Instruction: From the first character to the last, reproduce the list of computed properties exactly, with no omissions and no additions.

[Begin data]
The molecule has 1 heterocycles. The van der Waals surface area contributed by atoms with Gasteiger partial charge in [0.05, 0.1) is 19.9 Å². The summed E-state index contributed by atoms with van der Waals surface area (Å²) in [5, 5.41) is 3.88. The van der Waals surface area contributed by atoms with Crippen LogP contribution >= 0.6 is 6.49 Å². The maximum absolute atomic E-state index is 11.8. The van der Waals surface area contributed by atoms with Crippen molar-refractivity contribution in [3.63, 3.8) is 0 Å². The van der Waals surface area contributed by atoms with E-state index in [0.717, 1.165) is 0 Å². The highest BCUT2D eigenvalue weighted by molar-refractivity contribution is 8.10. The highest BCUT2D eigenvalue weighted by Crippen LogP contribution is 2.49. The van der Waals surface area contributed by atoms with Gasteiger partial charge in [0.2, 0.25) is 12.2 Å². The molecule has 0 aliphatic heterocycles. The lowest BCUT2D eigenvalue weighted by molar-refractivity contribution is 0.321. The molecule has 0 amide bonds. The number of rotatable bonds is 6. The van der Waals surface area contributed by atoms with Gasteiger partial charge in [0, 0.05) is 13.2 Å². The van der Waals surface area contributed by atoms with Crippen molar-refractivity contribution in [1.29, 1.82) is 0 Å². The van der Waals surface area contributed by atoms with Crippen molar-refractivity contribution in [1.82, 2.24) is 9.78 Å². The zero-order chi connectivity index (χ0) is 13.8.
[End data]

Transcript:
The molecule has 1 heterocycles. The van der Waals surface area contributed by atoms with Gasteiger partial charge in [0.05, 0.1) is 19.9 Å². The summed E-state index contributed by atoms with van der Waals surface area (Å²) in [5, 5.41) is 3.88. The van der Waals surface area contributed by atoms with Crippen LogP contribution >= 0.6 is 6.49 Å². The maximum absolute atomic E-state index is 11.8. The van der Waals surface area contributed by atoms with Crippen molar-refractivity contribution in [3.63, 3.8) is 0 Å². The van der Waals surface area contributed by atoms with E-state index in [0.717, 1.165) is 0 Å². The highest BCUT2D eigenvalue weighted by molar-refractivity contribution is 8.10. The highest BCUT2D eigenvalue weighted by Crippen LogP contribution is 2.49. The van der Waals surface area contributed by atoms with Gasteiger partial charge in [0.2, 0.25) is 12.2 Å². The molecule has 0 aliphatic heterocycles. The lowest BCUT2D eigenvalue weighted by molar-refractivity contribution is 0.321. The molecule has 0 amide bonds. The number of rotatable bonds is 6. The van der Waals surface area contributed by atoms with Gasteiger partial charge in [0, 0.05) is 13.2 Å². The van der Waals surface area contributed by atoms with Crippen molar-refractivity contribution in [1.29, 1.82) is 0 Å². The van der Waals surface area contributed by atoms with Crippen molar-refractivity contribution in [1.82, 2.24) is 9.78 Å². The zero-order chi connectivity index (χ0) is 13.8.